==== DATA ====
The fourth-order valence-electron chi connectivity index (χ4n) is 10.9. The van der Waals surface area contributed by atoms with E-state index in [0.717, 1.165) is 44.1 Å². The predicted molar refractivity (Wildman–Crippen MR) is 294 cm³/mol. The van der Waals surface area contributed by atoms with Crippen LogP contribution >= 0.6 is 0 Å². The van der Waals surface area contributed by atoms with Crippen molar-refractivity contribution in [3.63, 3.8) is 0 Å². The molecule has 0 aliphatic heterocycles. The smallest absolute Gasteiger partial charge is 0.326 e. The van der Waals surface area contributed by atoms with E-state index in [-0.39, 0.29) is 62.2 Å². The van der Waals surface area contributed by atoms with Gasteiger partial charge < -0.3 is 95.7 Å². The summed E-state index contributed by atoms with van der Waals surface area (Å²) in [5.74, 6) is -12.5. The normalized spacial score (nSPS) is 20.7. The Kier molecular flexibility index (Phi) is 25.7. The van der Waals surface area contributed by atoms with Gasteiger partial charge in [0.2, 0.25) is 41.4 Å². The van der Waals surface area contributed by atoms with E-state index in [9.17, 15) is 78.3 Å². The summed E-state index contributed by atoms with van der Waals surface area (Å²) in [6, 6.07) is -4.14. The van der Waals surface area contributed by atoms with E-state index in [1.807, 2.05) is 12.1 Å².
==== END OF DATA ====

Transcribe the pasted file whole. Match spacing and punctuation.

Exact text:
The fourth-order valence-electron chi connectivity index (χ4n) is 10.9. The van der Waals surface area contributed by atoms with E-state index in [0.717, 1.165) is 44.1 Å². The predicted molar refractivity (Wildman–Crippen MR) is 294 cm³/mol. The van der Waals surface area contributed by atoms with Crippen LogP contribution >= 0.6 is 0 Å². The van der Waals surface area contributed by atoms with Crippen molar-refractivity contribution in [3.63, 3.8) is 0 Å². The molecule has 0 aliphatic heterocycles. The smallest absolute Gasteiger partial charge is 0.326 e. The van der Waals surface area contributed by atoms with E-state index in [-0.39, 0.29) is 62.2 Å². The van der Waals surface area contributed by atoms with Gasteiger partial charge < -0.3 is 95.7 Å². The summed E-state index contributed by atoms with van der Waals surface area (Å²) in [5.74, 6) is -12.5. The normalized spacial score (nSPS) is 20.7. The Kier molecular flexibility index (Phi) is 25.7. The van der Waals surface area contributed by atoms with Gasteiger partial charge in [0.2, 0.25) is 41.4 Å². The van der Waals surface area contributed by atoms with E-state index in [9.17, 15) is 78.3 Å². The summed E-state index contributed by atoms with van der Waals surface area (Å²) in [6, 6.07) is -4.14. The van der Waals surface area contributed by atoms with E-state index in [1.807, 2.05) is 12.1 Å².